We came home yesterday.
Let me tell you, a whole week in hospital on a hot, noisy maternity ward with your new baby really makes you think about and wow look it appreciate the small things. Especially when neither of you are ill so the stay seems kind of futile. I tried to view it as extra healing time for me and extra bonding time with Hux, but I missed Elfie and our home so so much. Our families were brilliant and rallied round so Will was able to be at the hospital the majority of the http://skelfsborg.com/buy-viagra-no-prescription time but I think he was driven slightly mental by the whole noisy ward experience – as was I.
We were in awaiting the results of tests that Huxley needed to see if he was born with the same condition as Elfie. Because what she has is so rare and not very well understood they were being super cautious about releasing us, but yesterday we were given the preliminary all-clear and allowed to come home. There are still more tests to come back but everything looks good and we believe Huxley will not be affected. The relief was incredible and try it I was so happy to get him home yesterday.
The amazing thing about hospitals (alongside their ability to look after and cure people) is the sheer melting pot of people they attract. Like the post office. So many times I wished I had the energy and means to blog about what was around me, it was so surreal and weird at times.
There was the woman who I was placed opposite on the ante natal ward when i was admitted at 2cm who was on all fours with a canister of gas and air, howling like a banshee and screaming that she needed to push. After a very loud examination (midwife: “I haven’t touched you yet, please stop screaming”) she was carted off to the labour ward. At 3cm dilated. According to Will, my face at that point was a picture, but really her screams were totally One Born Every Minute-esque and not good for the mental state of a woman who planned on calmly and http://siliconloons.com/cialis-without-perscription quietly breathing through labour, i.e. me.
Then there was the relief I felt when the consultant started talking about a c section which would take place at 39+6 (though my notes said 40+1?), because even though I felt like I was letting myself down by not attempting to move forward with the VBAC I knew I couldn’t take any more sleepless nights of ineffectual contractions along with the decreased movements and slowing heartrate; it had been four days already, I may have gone mental. At that point there is nothing I wanted more than a lovely kind surgeon to cut my abdomen open. They did a pretty thorough stretch and sweep but put me on the emergency list for the afternoon of the 16th May should that not bring on more contractions. It didn’t.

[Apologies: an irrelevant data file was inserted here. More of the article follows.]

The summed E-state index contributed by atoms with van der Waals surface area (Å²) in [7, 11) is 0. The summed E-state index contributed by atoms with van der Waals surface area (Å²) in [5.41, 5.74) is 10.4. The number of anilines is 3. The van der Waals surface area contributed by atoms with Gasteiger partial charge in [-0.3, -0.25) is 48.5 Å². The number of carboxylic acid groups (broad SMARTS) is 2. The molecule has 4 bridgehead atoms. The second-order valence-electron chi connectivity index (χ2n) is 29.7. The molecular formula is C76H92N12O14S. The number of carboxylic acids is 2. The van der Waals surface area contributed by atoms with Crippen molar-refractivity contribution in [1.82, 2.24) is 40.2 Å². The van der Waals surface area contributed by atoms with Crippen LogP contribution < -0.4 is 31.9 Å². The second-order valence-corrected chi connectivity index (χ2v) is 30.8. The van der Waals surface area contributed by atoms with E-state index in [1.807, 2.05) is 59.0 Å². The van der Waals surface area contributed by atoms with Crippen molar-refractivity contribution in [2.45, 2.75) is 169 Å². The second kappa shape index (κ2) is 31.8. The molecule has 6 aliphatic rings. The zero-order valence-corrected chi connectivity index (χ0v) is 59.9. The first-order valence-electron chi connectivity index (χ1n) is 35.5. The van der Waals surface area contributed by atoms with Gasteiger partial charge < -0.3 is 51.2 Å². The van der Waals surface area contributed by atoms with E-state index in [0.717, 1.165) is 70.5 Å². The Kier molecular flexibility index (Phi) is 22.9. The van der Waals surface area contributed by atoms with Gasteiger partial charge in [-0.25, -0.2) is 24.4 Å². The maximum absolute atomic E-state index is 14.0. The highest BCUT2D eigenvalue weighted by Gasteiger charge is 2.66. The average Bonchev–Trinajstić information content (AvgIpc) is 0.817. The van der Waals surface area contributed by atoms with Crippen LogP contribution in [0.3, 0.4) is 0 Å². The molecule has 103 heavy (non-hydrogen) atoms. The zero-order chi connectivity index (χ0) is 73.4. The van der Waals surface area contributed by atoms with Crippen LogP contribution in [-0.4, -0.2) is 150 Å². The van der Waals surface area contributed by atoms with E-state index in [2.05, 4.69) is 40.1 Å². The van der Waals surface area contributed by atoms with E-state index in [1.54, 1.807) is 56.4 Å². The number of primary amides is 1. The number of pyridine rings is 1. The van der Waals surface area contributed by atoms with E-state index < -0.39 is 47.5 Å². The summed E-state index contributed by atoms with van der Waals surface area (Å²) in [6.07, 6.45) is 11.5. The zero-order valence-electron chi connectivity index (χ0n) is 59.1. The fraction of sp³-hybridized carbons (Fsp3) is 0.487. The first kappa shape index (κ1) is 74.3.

Let’s not talk about the surgeon who put in my cannula IN MY TWEETING HAND when I specifically requested it go in my left, and instead feel thankful that it didnt work so someone had to swap it around.
Next in my hospital chronicle is the anaesthetist who congratulated me on my excellent banter (he actually used those words) before telling me post-section my uterus was ‘flabby’ and warning me that the medicine he had to give me to contract it would make me violently sick, but that’s ok because that’s better than bleeding to death, right? I wasn’t sick (champion!) but did feel completely and utterly horrendous for the next eight hours.
Best of all was all the amazing midwives who were just superb and who made the experience so much more pleasant than it could’ve been.
My roommate throughout the whole experience was a heavily tattoed Biker/Butcher lady who had some very interesting opinions: 50 Shades Of Grey? Not that sexual according to her. Her baby was 6lb born at 35 weeks so was quite jaundiced and spent the whole week under lights. Happily she got to go home the day before I did, she was quite hilarious.
I think I did a pretty good job of staying positive when I was in there – I hated not knowing how long they would be keeping us in – and having poor mr Huxley poked for bloods every 6 hours was awful. The lovely people of Twitter went a long long way towards keeping me sane as well as helping me with breast feeding questions in the middle of the night when I felt like I was passing glass through my nipples (answer: plenty of Lansinoh and it WILL get better). I think my mental state was mostly down to the fact I daren’t hope to go home as I knew that if Hux’s tests had come back positive then we’d have be there for the foreseeable future. And that would have been awful.
Anyway, walking through my own front door yesterday felt beyond heavenly. I feel so lucky for my lovely little family, our beautiful home, my caring and generic cialis india thoughtful husband and all the people we have around us. And shit, I have 2 kids. How did that happen?!
Psst… don’t forget you can still vote for More Than Toast as Best Pregnancy Blog at the MAD Awards!